This paper looks into the contemporary artistic implications that the stories of the “disappeared” (victims of State Terrorism) have in the cities of Buenos Aires and Rosario in Argentina. I explore how these stories, which are pedagogically used by the Rosario Memory Museum to teach human rights and democratic values, find an echo in the public sphere through the city’s street graffiti and stencils. In contrast to the established view that trauma can only be defined in terms of silence or of representational and narrative blockage (Lyotard’s “art does not say the unsayable but it says it cannot say it”), I argue that collective traumatic disruption can be rendered transmissible through artistic production. Following Howard Morphy’s theory of art as a mode of action, I first look into the artistic exhibitions of the Rosario Memory Museum and argue for an exemplary and critical-reflexive approach to art, which then finds an echo in the more anarchic and performative art of the streets.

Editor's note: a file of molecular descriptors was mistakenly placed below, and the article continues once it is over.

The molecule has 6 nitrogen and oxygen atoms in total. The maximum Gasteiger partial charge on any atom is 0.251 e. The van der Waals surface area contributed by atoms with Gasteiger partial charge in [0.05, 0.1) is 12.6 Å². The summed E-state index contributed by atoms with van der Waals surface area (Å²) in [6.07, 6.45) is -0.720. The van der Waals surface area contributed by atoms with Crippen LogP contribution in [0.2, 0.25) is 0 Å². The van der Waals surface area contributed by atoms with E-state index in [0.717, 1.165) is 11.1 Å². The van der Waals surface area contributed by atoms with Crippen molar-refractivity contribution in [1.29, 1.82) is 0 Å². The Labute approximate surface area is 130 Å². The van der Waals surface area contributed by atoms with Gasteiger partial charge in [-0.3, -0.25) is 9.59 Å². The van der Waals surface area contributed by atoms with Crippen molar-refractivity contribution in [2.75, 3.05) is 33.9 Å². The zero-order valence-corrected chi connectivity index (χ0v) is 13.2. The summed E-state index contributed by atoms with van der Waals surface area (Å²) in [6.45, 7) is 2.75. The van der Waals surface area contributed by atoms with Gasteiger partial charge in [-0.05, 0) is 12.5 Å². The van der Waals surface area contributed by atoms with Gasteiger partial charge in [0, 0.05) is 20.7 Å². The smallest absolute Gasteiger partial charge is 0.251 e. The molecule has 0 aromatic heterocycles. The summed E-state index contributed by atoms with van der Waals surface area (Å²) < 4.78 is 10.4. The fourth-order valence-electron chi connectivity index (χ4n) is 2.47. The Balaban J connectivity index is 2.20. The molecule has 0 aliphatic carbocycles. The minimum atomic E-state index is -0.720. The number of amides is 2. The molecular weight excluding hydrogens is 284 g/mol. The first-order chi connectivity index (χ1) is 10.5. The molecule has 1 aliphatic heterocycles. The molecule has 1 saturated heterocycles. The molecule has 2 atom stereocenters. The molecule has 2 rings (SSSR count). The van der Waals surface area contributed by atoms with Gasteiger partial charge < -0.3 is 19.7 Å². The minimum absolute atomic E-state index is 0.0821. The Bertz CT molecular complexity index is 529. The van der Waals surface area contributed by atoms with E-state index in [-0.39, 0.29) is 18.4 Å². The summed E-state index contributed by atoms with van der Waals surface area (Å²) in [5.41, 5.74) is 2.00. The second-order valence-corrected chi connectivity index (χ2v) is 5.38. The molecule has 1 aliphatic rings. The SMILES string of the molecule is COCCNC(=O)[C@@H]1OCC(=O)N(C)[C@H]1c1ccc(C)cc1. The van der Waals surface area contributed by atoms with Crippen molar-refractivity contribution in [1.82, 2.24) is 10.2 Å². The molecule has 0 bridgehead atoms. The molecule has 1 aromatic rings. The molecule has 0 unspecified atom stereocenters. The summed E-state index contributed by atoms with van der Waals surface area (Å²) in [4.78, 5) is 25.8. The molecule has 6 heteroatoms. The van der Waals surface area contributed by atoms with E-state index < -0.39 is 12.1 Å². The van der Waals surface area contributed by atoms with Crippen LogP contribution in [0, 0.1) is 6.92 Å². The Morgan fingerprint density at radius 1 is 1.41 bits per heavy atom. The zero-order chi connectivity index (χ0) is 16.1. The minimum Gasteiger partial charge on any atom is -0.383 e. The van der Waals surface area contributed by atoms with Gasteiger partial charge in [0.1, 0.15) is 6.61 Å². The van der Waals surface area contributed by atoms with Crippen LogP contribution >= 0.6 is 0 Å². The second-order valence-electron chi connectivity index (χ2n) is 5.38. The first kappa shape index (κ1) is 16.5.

|Keywords:||Stencils and Graffiti, Collective Memory, Trauma, National Identity and History, Politics of Memory, Art As Activism|
PhD, Part-Time Lecturer, Department of Latin American and Hispanic Studies, Department of Critical Theory and Cultural Studies, School of Modern Languages and Cultures, The University of Nottingham, Nottingham, Nottingham, UK
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